With the New York Film Festival in full swing, it feels like New York's cultural season has officially launched. Helmed by the amiable Kent Jones in year No. 2 as Director of Programming, the Film Society has put together a stunning lineup of must-see films, ranging from studio biggies, to art films, to cross-overs. Also on tap from the ever evolving fest are "Evenings With" actors/directors, revivals of classics, a Spotlight on Documentary, and the newly named Projections offering cutting-edge fare. This only skims the surface -- there's much much more to the NYFF 2014. If the organizers aim to make midtown a cinephile's mecca, they're well on their way.
That said... Sometimes in a fest there emerges a confluence of similar themes and images. This is generally coincidence, as a line-up depends to some degree on which films are available, etc. When movies do "talk to each other," says Kent Jones, "that's always great." Certainly it's fair to say that noir films, from Maps to the Stars, to Gone Girl, to Foxcatcher, dominate much of the conversation in the fest's 52nd edition.
Yet I've also picked up in this year's lineup, like some background noise hard to tune out, some dispiriting portraits of women. I don't usually take this perspective. A film stands on its own merits, regardless of gender politics. Yet it's hard not to become dismayed over the repeating female image of the aging actress as trainwreck. Crazy ladies prevail! In David Cronenburg's Maps to the Stars, Julianne Moore takes this stock character around the bend and back -- and yes, won Best Actress in Cannes.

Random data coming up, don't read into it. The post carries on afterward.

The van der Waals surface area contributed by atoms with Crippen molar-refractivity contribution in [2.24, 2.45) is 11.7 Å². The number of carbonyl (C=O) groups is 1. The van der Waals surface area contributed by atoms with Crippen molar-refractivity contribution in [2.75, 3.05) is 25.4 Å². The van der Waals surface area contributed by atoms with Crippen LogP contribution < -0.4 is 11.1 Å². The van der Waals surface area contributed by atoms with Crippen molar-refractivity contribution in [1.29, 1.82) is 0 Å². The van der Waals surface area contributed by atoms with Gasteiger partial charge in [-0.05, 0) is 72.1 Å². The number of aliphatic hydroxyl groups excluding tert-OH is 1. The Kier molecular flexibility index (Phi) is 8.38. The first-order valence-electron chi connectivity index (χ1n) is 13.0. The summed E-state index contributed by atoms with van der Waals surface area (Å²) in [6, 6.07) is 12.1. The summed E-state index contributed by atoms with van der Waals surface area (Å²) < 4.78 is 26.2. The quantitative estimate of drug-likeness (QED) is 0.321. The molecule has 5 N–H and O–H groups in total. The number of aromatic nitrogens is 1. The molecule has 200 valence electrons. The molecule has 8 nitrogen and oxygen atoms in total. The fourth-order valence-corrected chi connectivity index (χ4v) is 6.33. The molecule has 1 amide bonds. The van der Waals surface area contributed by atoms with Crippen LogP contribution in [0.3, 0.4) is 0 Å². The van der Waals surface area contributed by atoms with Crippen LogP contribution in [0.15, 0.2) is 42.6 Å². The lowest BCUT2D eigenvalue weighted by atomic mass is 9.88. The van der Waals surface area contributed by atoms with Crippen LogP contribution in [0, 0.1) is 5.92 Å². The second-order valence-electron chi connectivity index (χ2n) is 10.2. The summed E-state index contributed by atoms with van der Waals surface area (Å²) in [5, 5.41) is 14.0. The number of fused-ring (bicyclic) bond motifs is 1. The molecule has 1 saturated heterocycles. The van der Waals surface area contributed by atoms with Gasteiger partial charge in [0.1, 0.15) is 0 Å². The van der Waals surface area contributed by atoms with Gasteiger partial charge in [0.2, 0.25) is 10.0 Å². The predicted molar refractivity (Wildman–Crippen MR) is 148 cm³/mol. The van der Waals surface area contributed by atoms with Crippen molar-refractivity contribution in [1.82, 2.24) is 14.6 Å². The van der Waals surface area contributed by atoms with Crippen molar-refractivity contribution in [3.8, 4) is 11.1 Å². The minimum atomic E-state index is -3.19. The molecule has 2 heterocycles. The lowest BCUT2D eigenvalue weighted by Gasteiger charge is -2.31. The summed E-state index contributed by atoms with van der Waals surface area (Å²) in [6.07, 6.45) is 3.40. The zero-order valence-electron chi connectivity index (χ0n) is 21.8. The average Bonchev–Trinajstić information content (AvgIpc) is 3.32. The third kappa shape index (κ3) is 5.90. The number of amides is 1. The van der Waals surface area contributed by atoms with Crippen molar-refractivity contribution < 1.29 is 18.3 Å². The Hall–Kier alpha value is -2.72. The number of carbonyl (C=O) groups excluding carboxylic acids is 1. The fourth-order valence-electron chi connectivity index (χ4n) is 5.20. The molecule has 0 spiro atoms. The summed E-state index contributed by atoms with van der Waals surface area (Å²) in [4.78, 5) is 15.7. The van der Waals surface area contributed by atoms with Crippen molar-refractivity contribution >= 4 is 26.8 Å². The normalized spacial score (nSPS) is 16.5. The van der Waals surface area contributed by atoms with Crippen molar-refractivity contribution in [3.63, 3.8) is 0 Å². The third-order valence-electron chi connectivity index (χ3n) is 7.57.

Maps is a brilliant put-down, often hilarious, of a warped Hollywood that picks up where Nathaniel West's Day of the Locust left off. Cronenburg exercises spectacular control: not an iota of humanity or altruism is permitted into the frame. With its cosmic disgust, the film's an equal-opportunity offender. The male teen star is beyond grotesque, along with his huckster dad.
But oy, some gallery of female monsters. Olivia Williams plays the mother from hell. Mia Wasikowska limns a homicidal, pyromanical psycho, a walking embodiment of evil. Most troubling, perhaps, is Moore's actress, who rejoices at the death of a rival's child so she herself can snag a role she covets. Maybe it's time to retire the aging actress going bonkers and stick it in cold storage.
The actress as train wreck crops up again in Clouds of Sils Maria from Olivier Assayas. That said, it's a glorious, must-see film, its tone worlds apart from Maps. Unlike Moore's caricature, Juliette Binoche plays a relatable diva who's menaced by fresh young talent coming down the pike. Setting his drama against the gorgeous backdrop of Switzerland's Upper Engadine, Assayas taps into the plight of any artist struggling to keep pace with galloping change. And while Moore is made to look desperate and tatty, in Clouds the filmmaker celebrates Binoche's lushly beautiful middle age. What bothers me, though, is, well, the diva's mental fragility, a hysteria just below the surface. Are we looking at another portrait of the fading actress as walking meltdown? To be fair, Assayas leaves us (minor spoiler) with the idea that work and professionalism go a long way to making life more livable.